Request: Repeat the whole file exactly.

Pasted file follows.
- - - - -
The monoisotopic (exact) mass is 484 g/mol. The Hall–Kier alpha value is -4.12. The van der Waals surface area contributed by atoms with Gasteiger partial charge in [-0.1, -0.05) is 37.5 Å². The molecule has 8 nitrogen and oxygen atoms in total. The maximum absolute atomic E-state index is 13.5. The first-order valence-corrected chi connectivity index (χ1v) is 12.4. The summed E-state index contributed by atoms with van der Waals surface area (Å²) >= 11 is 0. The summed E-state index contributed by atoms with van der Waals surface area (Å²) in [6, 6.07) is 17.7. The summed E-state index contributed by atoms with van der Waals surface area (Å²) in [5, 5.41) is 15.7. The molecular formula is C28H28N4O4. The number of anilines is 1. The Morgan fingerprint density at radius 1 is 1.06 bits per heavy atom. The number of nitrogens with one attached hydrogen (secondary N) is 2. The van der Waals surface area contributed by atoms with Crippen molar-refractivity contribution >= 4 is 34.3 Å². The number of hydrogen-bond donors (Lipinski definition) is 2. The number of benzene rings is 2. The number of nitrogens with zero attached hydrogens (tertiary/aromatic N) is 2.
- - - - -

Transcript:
The monoisotopic (exact) mass is 484 g/mol. The Hall–Kier alpha value is -4.12. The van der Waals surface area contributed by atoms with Gasteiger partial charge in [-0.1, -0.05) is 37.5 Å². The molecule has 8 nitrogen and oxygen atoms in total. The maximum absolute atomic E-state index is 13.5. The first-order valence-corrected chi connectivity index (χ1v) is 12.4. The summed E-state index contributed by atoms with van der Waals surface area (Å²) >= 11 is 0. The summed E-state index contributed by atoms with van der Waals surface area (Å²) in [6, 6.07) is 17.7. The summed E-state index contributed by atoms with van der Waals surface area (Å²) in [5, 5.41) is 15.7. The molecular formula is C28H28N4O4. The number of anilines is 1. The Morgan fingerprint density at radius 1 is 1.06 bits per heavy atom. The number of nitrogens with one attached hydrogen (secondary N) is 2. The van der Waals surface area contributed by atoms with Crippen molar-refractivity contribution >= 4 is 34.3 Å². The number of hydrogen-bond donors (Lipinski definition) is 2. The number of benzene rings is 2. The number of nitrogens with zero attached hydrogens (tertiary/aromatic N) is 2.